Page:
Tuesday, August 4, 2015

Does Texting Hurt Writing Skills?

Texting is a daily part of life for teens and preteens in today’s technology driven world. Their thumbs dance at super human speeds as they beat out acronym after acronym: the LOL’s, GTG’s, and TTYL’s that have become the basis for communication between young people.

But one has to wonder if texting is hurting the writing skills of our children.

One study, conducted by the Pew Internet and American Life Project called "Writing, Technology and Teens" found that the casual email, messaging, and texting lingo are indeed having a detrimental effect on student performance. Most alarming is the fact that text-talk is creeping into schoolwork and writing assignments more and more.

Many students admit that they often substitute a numerical 2 for the word “to” in class papers while others confess to occasionally inserting a smiley face emoticon in their work for good measure.
At least teens are writing something, say some parents. At least they are communicating.

But teachers disagree.

The more students text, the more they drift away from proper punctuation, grammar, and spelling.

Certainly students are writing more often than their pre-tech era  counterparts, but the quality of the writing has deteriorated. Incomplete sentences run rampant, and the essentials of basic sentence structure are in danger of becoming obsolete.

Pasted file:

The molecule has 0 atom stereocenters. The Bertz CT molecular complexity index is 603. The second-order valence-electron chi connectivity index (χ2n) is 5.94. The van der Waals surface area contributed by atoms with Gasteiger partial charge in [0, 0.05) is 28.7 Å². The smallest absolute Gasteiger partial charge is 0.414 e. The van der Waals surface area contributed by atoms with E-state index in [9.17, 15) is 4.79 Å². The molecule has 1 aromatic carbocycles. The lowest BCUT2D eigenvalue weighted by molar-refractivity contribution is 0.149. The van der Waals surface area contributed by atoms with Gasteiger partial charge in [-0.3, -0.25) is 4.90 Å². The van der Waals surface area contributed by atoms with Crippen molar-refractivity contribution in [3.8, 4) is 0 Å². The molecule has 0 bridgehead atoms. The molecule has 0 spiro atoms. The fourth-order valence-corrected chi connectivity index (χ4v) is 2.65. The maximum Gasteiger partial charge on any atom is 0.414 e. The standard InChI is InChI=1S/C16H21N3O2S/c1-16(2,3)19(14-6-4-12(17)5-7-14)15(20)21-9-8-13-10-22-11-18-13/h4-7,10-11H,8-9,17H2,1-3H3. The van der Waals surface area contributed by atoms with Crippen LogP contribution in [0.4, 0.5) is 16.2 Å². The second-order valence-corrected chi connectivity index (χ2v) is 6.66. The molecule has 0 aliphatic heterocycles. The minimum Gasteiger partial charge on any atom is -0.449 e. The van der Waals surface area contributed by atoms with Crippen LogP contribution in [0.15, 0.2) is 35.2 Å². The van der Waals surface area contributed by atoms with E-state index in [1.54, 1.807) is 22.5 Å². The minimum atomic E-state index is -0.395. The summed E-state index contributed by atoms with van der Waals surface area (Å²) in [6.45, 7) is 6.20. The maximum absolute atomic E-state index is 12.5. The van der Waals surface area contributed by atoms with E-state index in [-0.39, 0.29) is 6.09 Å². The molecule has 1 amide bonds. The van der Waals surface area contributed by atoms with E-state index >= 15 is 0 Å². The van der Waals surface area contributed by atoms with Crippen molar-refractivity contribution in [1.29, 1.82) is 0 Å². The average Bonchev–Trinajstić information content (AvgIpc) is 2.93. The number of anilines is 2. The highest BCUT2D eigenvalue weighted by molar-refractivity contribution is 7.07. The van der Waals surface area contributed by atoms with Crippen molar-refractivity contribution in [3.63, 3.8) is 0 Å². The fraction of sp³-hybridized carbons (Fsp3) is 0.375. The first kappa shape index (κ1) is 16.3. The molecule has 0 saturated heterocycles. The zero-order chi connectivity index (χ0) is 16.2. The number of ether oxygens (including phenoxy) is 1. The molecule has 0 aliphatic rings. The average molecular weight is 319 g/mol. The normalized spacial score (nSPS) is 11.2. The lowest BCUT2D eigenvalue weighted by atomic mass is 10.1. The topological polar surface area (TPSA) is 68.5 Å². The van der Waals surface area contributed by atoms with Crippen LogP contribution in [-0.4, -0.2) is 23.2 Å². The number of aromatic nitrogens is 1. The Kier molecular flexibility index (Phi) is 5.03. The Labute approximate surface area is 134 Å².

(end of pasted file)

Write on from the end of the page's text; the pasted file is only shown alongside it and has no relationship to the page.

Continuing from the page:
Students need to be made aware that writing is not simply an art form. Proper writing is a necessity of life as much as practical math and science skills. Writing will have long lasting implications for their future success whether it be in a four year university or in their chosen career.

So as parents and educators, we must make the effort to not only teach but demand competent writing and to lead by example. If there was ever a time to diligently and conscientiously put formal writing back into academic curriculums, the time is now.

So maybe it’s time to put down the cell phones and pick up a pen — before writing in your home becomes a distant memory.

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